An Israeli Memorial Day stamp. Credit: Israel Philatelic Agency.

Another mourning period for the victims

The Holocaust and military memorial days fall during the period between the holidays of Passover and Shavuot, the 49 days called the “Counting of the Omer,” when farmers used to bring their early barley crops to the Jewish Temple in Jerusalem. Jews practiced the commandment to count the Omer every day.

Around 1,900 years ago, the period took on a calamitous connotation. The Talmud states that a plague killed 24,000 Jewish scholars—disciples of the great sage Rabbi Akiva. The scholars were said to have been punished for their lack of respect for their colleagues. However, since Rabbi Akiva emphasized the concept “love your neighbor as yourself,” it seems unlikely that they did not respect each other. It is more likely that the students died during the Bar Kochba Revolt (132-136) against the Romans when they took up arms in allegiance to Rabbi Akiva, a spiritual leader of the rebellion. Akiva identified the revolt’s leader, Shimon Bar Kochba, as the Jewish messiah, and some engravings on Bar Kochba’s coinage reflect Rabbi Akiva’s halachic opinions. The Passover seder service mentions that Rabbi Akiva once conducted his seder with other rabbis until students came and told—or warned—the men that morning had dawned. Were the rabbis conspiring against the Roman occupiers?

Rabbi Akiva as depicted in the 1568 Mantua Haggadah. Credit: Wikimedia.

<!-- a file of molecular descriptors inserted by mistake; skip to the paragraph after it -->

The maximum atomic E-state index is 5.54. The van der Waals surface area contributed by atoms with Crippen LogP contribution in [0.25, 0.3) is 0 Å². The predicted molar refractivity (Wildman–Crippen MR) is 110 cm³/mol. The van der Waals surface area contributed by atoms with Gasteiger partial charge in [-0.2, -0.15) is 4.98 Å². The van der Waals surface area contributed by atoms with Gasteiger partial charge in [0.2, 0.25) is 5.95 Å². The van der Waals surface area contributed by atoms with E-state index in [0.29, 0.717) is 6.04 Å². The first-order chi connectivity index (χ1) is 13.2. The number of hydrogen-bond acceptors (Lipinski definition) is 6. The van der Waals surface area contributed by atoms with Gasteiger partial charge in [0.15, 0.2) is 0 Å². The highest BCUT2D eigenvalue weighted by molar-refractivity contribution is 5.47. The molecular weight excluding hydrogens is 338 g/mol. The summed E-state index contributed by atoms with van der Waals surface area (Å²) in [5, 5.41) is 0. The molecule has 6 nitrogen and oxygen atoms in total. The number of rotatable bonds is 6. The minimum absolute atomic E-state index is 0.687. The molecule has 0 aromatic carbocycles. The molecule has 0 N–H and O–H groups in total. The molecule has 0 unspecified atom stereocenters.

The Romans rounded up Jewish leaders and rabbis, including Rabbi Akiva, who they tortured and executed. The “plague” lasted until “Lag B’Omer,” the 33rd day of the count.

The Omer mourning period was also applied by medieval rabbis to the massacres of Jewish communities in France, England and the Rhineland, as Crusader hordes made their pilgrimages to liberate Palestine from non-Christians.

A memorial prayer for the victims of the Crusade’s pogroms is incorporated into the Ashkenazi Sabbath liturgy.

Massacre of Jews in Metz in 1096 during the First Crusade, by Auguste Migette, 1802-1884. Credit: Wikimedia.

Memorial and remembrance today

I am not a believer in numerology, but it is said that Rabbi Akiva lost 24,000 students, while his teachings kept the flame of Judaism burning for centuries. More recently, the State of Israel has lost approximately 24,000 soldiers who died to establish and defend Israel. Their memories inspire Israelis and Jews around the world.  Moreover, as mentioned above, around 24,000 Ukrainians have landed in Israel since the Russian invasion began. Is there some special message in that? God only knows.

The source of this quote is uncertain, but it is axiomatic:

Israel has two Memorial Days:
Yom Hazikaron reminds us of the cost of having Israel.
Yom Hashoah reminds us of the cost of not.

These days in Israel, most catering halls sit empty, because weddings are postponed until after the 33rd day of the Omer. Some TV newsreaders, usually well-dressed and coifed, have scruffy Sfirat Ha’Omer mourning beards. Many in the Jewish State remember and commemorate the memory of men, women and children killed 1,900 years ago; 1,000 years ago; and 80 years ago.

Lenny Ben-David served for 25 years in senior posts in AIPAC in Washington and Jerusalem. In 1997, he was appointed as Israel’s deputy chief of mission in the embassy in Washington, D.C., where he served until 2000 under three ambassadors and two prime ministers. He is the author of the book “American Interests in the Holy Land Revealed in Early Photographs” and editor of “The Gaza War 2021: Hamas and Iran Attack Israel.”

The opinions and facts presented in this article are those of the author, and neither JNS nor its partners assume any responsibility for them.